I’ve been fishing (trolling) around the Internet for weeks, trying to determine why there is a dearth of superhero webcomics online. They completely dominate the print market in America but have a very small web footprint. After asking various webcomickers and fans why this is the case, I’m still nearly as puzzled as I was when I set out to answer the question. On the plus side, I did find a few superhero books so the landscape isn’t *quite* as barren as I initially believed it to be.
These are the reasons people gave me:
They dominate print and therefore, no one wants to read them online.
Well, this makes a small bit of sense until you realize that webcomics are FREE. If someone loves superhero books and spends $100+ on print versions of them every month, you’d think they’d leap at the chance to interact directly with the creator, a feature offered by webcomics but not by Marvel or DC, where artists and writers are hidden from public view. Then, you step back and take a look at manga, another print-heavy genre that has more right-to-left, formulaic, screen-toned-up-the-ass webcomics dedicated to it than you can shake a stick at. If manga can make it online, why not superheroes?
Production values on webcomics can’t compete with DC/Marvel, who have dedicated teams of five or more people putting together a book every month.
Well, sure. One person can’t compete with the quantity of Marvel or DC, but there are plenty of comics that compete with them artistically in the most important aspect, quality. Just take a look at reMIND, Dresden Codak, or The Wormworld Saga and you’ll see that isn’t really a valid statement, either. Sure, these comics may update far less frequently than a monthly periodical but those are great example of one person sitting down and kicking ass on a higher artistic level than many books churned out by the Marvel/DC comic factories. And, again, webcomics are free. Who cares if the art trickles out more slowly if it costs you nothing to check in once a month and read a few new pages?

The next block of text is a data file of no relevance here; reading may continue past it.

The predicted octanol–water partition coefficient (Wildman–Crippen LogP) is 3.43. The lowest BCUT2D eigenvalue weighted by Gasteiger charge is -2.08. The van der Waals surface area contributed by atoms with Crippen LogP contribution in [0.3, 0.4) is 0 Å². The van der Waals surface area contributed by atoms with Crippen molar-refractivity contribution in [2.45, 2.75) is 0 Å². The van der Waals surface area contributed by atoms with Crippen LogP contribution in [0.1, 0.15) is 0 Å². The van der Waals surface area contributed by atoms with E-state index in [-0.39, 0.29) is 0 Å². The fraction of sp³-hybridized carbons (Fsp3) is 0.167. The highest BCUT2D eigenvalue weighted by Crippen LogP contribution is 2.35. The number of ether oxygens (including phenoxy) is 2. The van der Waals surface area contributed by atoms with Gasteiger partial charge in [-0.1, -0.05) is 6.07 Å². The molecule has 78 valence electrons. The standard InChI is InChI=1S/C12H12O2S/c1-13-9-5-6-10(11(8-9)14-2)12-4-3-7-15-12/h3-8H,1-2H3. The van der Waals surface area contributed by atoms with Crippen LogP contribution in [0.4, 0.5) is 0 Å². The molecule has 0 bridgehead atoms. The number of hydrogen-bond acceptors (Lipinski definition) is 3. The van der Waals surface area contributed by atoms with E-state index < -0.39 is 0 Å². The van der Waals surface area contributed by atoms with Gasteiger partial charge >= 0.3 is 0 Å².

This one completely blind-sided me and I think it may be one of the most valid arguments out there. Print books are heavily pirated and every Thursday, you’ll see torrents pop up that are packed with the previous day’s new releases. If a comic fan is going to read a digital book that is free, the temptation to stock up on a few bundles of 1GB+ torrents and spend their time reading those are a real threat to superhero webcomicking. A sad but very real concern.
Superhero comics are read by adolescents.
This is just flatly untrue and sounds a lot like the ridiculous “video games are for kids” arguments that populate circles who haven’t touched a video game system since they were bewildered by the complexity of Defender and the one-button Atari 2600 controller their sophomore year in college. Comics, like video games, have an average age of use somewhere in the late 20s or early 30s, depending on whom you ask.
In short, I can’t really come up with a reason why superhero comics haven’t been tapped by the burgeoning webcomic market. It’s a little baffling, to be honest. On the positive side, it leaves a huge niche wide open for books like Variables that despite not being a traditional “men in ridiculous tights” comic book, has many elements of American/English comic book culture found in it, akin to Preacher, Sin City, The Watchmen, and other stories that dance on the periphery of the superhero comic book world.
Now the real challenge is to find that untapped market and get them following Variables as I continue to add content to the site…
Back to superhero books. Here are a few I found that look interesting at first glance with production values that are, at the minimum, tolerable to someone like me who is very picky about art styles and how well something is rendered:
Ratfist – Created by the guy behind the legendary Earthworm Jim. Definitely something I’ll be following from here on out.
Fight! – I’m into the art style but there aren’t enough pages to really comment on the story. Still, I’m going to keep checking it out.
The Adventures of Dr. McNinja – I have to admit that the name alone sold me on this comic.
Johnny Saturn – A little too straight-forward superhero stuff for me but hey, it’s free, right?
On a parting note, Dwayne McDuffie recently passed away. He worked for Marvel Comics in the 80s and 90s before moving on to create Milestone Media and characters such as Icon. He wasn’t even 50 years old and it’s sad to see someone who dedicated himself to changing the face and culture of comics pass so young. But, we’ll always be left with this absolutely hilarious memo written by the man during his early years at Marvel Comics.